Wednesday, February 17, 2010

Endangered Yellow-Eyed Penguin - New Zealand

“Yellow-eyed aren’t like other penguins. They are scared to death of EVERYTHING!” our guide, Chris Roberts from ‘Back to Nature Tours’ tells us. It’s getting close to sunset and we are walking down a deserted beach on the Otago Peninsula in New Zealand. In the surf, I can see small heads popping up and scanning the beach for potential predators. At our height, we are included in the “scary-things” category and so we sit down in the sand to patiently wait and see if the penguins will be brave enough to come ashore. Shortly, we are rewarded for our patience by a beautiful penguin that makes his way out of the surf and up the beach. My first Yellow-eyed Penguin.

Yellow-eyed penguins (Megadyptes antipodes) are fairly large, competing with the Magellanic penguin for fourth place in the large penguin competition. Unlike the Magellanics who are very social, often walking from burrow to burrow to invite their neighbors to go for a swim, the Yellow-eyed are solitary. They approach the shore warily. Once on the beach they scan repeatedly for threats with their excellent eyesight before making a mad dash for the safety of the beach grasses where their young wait. When they encounter a human they run as if the hounds of hell themselves were upon them, often falling and madly flailing their flippers. It’s heart wrenching to see especially after working with other penguin species like the Gentoo who will snuggle against you if you just lay down near the colony or Rockhoppers who try to untie your shoe laces if you aren’t paying attention. Yellow-eyed’s just want to be left alone.

That doesn’t mean you can’t or shouldn’t try to see them! The penguins are a major tourist draw in New Zealand. Armed with a bit of knowledge you can have a viewing experience that doesn’t negatively affect these beautiful birds. There are several groups who have placed blinds, tunnels and huts for tourists to get up close without the penguins knowing it. If you do happen to find a penguin on a beach without a viewing blind, sit down immediately to lower your profile, keep your voices soft and low, avoid making quick gestures and wait for the penguin to move away at his own comfortable pace. Stay on existing trails around beaches and coastal woodlands to avoid surprising an unsuspecting penguin and leave your dogs at home.

Yellow-eyed Penguin Links:
Back to Nature Tours, Dunedin
The Penguin Place, Otago Peninsula
The Yellow-eyed Penguin Trust , Otago Peninsula
Coastline Tours, Oamaru

1. Yellow-eyed Penguin scanning the beach from the safety of the beach grass
2. Penguin in the surf looking for a spot to get on the beach
3. Penguins walking up the beach, they kept their eye on the person in the distance who was standing but barely gave us a glance as we lay in the sand quietly watching
4. First things first, a good stretch is in order after getting out of the ocean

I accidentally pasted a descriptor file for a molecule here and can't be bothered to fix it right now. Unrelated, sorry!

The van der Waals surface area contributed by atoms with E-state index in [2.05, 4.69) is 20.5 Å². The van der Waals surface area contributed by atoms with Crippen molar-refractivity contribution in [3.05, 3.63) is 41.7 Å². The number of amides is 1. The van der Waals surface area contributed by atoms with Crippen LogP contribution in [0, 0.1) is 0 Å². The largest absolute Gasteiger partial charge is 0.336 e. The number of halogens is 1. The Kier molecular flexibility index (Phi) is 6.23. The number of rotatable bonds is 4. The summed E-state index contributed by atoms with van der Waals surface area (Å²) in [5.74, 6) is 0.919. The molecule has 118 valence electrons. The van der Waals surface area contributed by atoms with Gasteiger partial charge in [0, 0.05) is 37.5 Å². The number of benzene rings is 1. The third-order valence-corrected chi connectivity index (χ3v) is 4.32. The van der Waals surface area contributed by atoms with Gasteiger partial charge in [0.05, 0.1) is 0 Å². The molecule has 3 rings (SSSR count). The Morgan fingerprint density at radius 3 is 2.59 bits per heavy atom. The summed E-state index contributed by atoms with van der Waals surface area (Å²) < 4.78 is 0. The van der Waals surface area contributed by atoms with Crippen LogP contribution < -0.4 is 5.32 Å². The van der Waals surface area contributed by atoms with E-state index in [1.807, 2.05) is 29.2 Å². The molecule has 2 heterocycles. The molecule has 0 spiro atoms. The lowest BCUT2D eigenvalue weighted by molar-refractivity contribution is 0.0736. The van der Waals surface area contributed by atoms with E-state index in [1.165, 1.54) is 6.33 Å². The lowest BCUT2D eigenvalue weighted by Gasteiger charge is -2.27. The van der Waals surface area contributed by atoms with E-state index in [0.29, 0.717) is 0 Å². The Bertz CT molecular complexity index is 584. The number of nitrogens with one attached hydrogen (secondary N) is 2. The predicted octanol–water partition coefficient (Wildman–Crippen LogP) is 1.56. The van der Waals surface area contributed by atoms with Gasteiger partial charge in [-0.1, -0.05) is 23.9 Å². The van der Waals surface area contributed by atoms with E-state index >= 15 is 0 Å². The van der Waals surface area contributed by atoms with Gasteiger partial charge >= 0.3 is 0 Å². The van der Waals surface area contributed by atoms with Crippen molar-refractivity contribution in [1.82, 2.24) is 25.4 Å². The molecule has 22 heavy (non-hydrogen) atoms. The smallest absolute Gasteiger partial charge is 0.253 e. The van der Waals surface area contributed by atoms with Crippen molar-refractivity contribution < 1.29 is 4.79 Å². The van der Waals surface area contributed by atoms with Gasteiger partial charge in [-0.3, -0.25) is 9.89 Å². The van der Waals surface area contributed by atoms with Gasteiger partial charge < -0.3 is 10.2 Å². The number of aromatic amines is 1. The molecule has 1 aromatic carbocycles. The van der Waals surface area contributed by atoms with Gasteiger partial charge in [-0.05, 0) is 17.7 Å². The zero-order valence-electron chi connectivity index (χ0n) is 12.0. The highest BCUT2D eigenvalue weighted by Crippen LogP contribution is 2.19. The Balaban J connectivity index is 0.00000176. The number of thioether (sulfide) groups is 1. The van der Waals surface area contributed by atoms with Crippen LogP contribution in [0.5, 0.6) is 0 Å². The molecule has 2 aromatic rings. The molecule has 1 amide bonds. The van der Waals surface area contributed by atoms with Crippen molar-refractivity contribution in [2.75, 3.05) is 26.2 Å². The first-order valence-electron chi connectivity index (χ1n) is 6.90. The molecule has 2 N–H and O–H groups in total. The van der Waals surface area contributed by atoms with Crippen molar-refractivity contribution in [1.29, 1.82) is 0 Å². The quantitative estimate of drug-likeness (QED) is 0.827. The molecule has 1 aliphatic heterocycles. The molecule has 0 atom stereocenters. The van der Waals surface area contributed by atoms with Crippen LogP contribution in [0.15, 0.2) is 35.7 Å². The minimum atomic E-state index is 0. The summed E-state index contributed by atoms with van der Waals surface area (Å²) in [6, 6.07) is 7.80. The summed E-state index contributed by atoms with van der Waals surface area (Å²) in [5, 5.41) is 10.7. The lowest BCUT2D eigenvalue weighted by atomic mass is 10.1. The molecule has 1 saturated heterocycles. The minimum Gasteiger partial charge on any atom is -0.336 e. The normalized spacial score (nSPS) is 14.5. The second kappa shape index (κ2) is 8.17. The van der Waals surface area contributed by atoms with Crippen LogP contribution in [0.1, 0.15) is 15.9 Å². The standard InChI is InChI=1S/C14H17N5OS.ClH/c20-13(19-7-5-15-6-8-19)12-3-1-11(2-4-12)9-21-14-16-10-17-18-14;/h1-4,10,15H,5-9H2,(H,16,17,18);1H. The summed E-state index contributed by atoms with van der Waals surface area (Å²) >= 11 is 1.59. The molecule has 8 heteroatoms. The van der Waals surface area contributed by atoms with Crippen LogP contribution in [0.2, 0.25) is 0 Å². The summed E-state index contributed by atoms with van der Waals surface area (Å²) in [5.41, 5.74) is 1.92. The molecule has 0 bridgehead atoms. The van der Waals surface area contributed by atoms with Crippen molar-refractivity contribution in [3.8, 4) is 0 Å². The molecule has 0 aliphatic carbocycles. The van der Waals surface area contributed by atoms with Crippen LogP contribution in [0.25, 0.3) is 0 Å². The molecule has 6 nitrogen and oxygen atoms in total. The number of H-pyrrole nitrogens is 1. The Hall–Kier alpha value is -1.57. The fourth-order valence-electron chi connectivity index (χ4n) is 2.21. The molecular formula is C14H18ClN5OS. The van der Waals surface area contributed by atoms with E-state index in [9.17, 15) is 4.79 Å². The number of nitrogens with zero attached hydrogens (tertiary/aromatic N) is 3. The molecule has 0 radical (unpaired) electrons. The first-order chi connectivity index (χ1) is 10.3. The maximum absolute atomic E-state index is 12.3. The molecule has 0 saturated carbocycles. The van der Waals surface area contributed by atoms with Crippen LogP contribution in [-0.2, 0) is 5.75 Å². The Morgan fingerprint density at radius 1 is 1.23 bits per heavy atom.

Tuesday, February 16, 2010

Tips to Avoid Sea Sickness

A major problem for people on the boats at Mavericks was sea sickness. It can strike anyone at anytime; young or old, fit or fat, male or female. Just because you've been in rough seas twenty times, doesn't mean the 21st time won't see you hung over the rear railing like a limp rag doll. Sea sickness is perhaps the worst feeling on the face of the earth... I've heard stories of people offering $5,000 to a boat captain to make him PLEASE head back to shore, people needing to be physically restrained to keep them from jumping ship and have witnessed first hand a friend huddled for 6 hours under a yellow tarp, begging us to feed him to the sharks at the Farallons. While not fool proof, this list has kept me lucky enough not to have been sick when many of my friends with equally strong stomachs have fallen.
  1. Get a good nights sleep the night before you get on a boat.
  2. Don't drink alcohol the night before you sail: a few too many drinks will leave your stomach a bit too prone toward queasiness.
  3. Drink plenty of water before, during and after a boat trip: hydration is the first thing to go when sea sickness strikes.
  4. Take the meds! Some people complain that Bonine makes them too sleepy... take the meds and have a little nap. It doesn't take much to get past the urge to sleep and being a touch tired is FAR superior to being ill.
  5. Don't mix your meds. Resist the urge to try it all at the same time. Mixing a patch with a pill with a shock bracelet and two pressure points can often overwhelm your system and have the opposite effect to the intended outcome.
  6. Have a good protein intense breakfast. Scrambled eggs are great - maybe skip the hot sauce though.
  7. Don't listen to your friends. Everyone has that one friend who thinks it's soooo funny to remind you how sick you will be.... don't listen to him, he's not really your friend.
  8. Mind over matter. Don't obsess over how sick you are afraid you are going to get. If you THINK you'll get sea sick you usually will.
  9. Don't look down - keep your eye to the horizon.
  10. Ginger has a great calming effect on the stomach. I've found an Australian Gingerbeer (non-alcoholic) called Bundaberg to be perfect. It's not as thick and syrupy as it's American counterparts and it's just the thing for a wobbly tummy.